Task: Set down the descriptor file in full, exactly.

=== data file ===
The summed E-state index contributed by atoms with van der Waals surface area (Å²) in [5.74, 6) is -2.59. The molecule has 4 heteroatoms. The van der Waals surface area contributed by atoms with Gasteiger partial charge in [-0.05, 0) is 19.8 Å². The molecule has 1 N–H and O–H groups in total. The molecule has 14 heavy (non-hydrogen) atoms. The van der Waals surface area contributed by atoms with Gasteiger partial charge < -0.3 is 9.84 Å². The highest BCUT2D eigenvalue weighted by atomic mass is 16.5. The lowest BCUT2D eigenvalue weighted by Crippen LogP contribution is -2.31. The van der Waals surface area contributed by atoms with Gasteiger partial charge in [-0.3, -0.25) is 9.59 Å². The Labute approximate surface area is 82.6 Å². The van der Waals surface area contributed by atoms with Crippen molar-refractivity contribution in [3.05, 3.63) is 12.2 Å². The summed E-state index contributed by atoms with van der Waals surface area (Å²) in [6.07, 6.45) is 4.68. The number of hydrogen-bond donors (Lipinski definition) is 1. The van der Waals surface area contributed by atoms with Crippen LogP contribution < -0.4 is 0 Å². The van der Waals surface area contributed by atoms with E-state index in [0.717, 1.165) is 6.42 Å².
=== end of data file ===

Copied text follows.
The summed E-state index contributed by atoms with van der Waals surface area (Å²) in [5.74, 6) is -2.59. The molecule has 4 heteroatoms. The van der Waals surface area contributed by atoms with Gasteiger partial charge in [-0.05, 0) is 19.8 Å². The molecule has 1 N–H and O–H groups in total. The molecule has 14 heavy (non-hydrogen) atoms. The van der Waals surface area contributed by atoms with Gasteiger partial charge < -0.3 is 9.84 Å². The highest BCUT2D eigenvalue weighted by atomic mass is 16.5. The lowest BCUT2D eigenvalue weighted by Crippen LogP contribution is -2.31. The van der Waals surface area contributed by atoms with Gasteiger partial charge in [-0.3, -0.25) is 9.59 Å². The Labute approximate surface area is 82.6 Å². The van der Waals surface area contributed by atoms with Crippen molar-refractivity contribution in [3.05, 3.63) is 12.2 Å². The summed E-state index contributed by atoms with van der Waals surface area (Å²) in [6.07, 6.45) is 4.68. The number of hydrogen-bond donors (Lipinski definition) is 1. The van der Waals surface area contributed by atoms with Crippen LogP contribution < -0.4 is 0 Å². The van der Waals surface area contributed by atoms with E-state index in [0.717, 1.165) is 6.42 Å².